Malware can find its way into the most unexpected of places. Certainly, no website can be assumed to be always completely free of malware. Typically, there are many ways that websites can be compromised to serve malware: Read More »
I’ve been pretty forthcoming in sharing my belief that the security industry in general continues to struggle to transition from old ways to new, and that in today’s day and age we have to adapt quickly. The rise of mobile computing and communications (users, data, services) combined with increasing volumes of cloud services data traffic (from, to, and via) intersecting with the hacking community’s ever-increasing capabilities, all have made me more than a bit on edge.
I recently participated in an on-line webinar, teaming up with a cloud services provider and a cloud security solutions vendor. It would be indiscreet for me to name the companies in this blog or signal any kind of Cisco “endorsement,” but speaking personally, they are on the right track in a number of ways.
There is no disputing that both enterprises and service providers are embracing cloud. What’s different today is that not only are telcos cloud providers, but enterprises and governments are also becoming cloud providers through a community cloud model.
A community cloud model is a collaborative effort where infrastructure is shared and jointly accessed by several organizations from a specific group that share specific computing concerns such as, security, compliance or jurisdiction considerations. The community cloud can be either on-premises or off-premises, and can be governed by the participating organizations or by a third-party managed service provider.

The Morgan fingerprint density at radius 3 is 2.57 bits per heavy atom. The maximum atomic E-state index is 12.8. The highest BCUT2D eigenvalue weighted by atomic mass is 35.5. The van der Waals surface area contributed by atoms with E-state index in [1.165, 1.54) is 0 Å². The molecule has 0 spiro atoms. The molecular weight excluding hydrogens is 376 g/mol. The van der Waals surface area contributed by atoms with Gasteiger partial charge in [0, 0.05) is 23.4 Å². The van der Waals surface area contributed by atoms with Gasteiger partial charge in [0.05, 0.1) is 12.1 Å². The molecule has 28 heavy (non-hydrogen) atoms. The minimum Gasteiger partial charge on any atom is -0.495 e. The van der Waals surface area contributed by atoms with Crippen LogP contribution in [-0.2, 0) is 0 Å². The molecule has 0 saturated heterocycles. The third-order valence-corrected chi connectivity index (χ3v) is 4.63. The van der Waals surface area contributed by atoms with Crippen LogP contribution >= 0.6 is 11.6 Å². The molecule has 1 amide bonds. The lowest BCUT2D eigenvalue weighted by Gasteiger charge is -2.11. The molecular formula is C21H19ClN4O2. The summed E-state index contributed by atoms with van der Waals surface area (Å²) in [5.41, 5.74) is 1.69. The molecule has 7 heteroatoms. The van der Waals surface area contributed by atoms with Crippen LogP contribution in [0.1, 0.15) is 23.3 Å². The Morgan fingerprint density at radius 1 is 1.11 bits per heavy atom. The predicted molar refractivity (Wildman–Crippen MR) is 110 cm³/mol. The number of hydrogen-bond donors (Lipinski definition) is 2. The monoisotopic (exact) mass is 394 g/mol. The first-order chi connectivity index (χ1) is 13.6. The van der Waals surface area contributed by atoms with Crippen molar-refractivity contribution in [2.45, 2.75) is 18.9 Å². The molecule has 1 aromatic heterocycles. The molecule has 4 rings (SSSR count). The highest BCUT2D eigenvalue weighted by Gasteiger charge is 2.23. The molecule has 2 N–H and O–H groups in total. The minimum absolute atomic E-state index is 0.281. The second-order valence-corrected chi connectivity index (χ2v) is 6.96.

A community cloud model helps offset common challenges across universities, government agencies and enterprises,such as cost pressures, technology complexity, and spending requirements, security concerns and a lack of sector specific services from service providers.
I recently had the chance to participate in a new Cloud Insights Video Podcast to discuss how CIOs can transform their enterprise IT delivery models and how Cisco is supporting service providers in developing their cloud execution strategies.
User Organizations Are Becoming Cloud Vendors
CIOs have recognized that greater business outcomes can be delivered for their customers by working together to resolve common challenges and realize common opportunities. It’s also becoming clear to them that using a community cloud model for cloud services is an innovative way to help deliver on these outcomes.
As we’ve worked with CIOs in governments and universities across various geographies, , we have focused on building a shared understanding of what can be achieved by moving common services, which are not seen as differentiated to the business, into a community cloud model. For example, all universities offer human resources as a service, and student enrollment services and financial aid services are not considered differentiated. So why not have it as a shared community service that reduces cost outlay and redirects the savings to innovative learning experiences for students?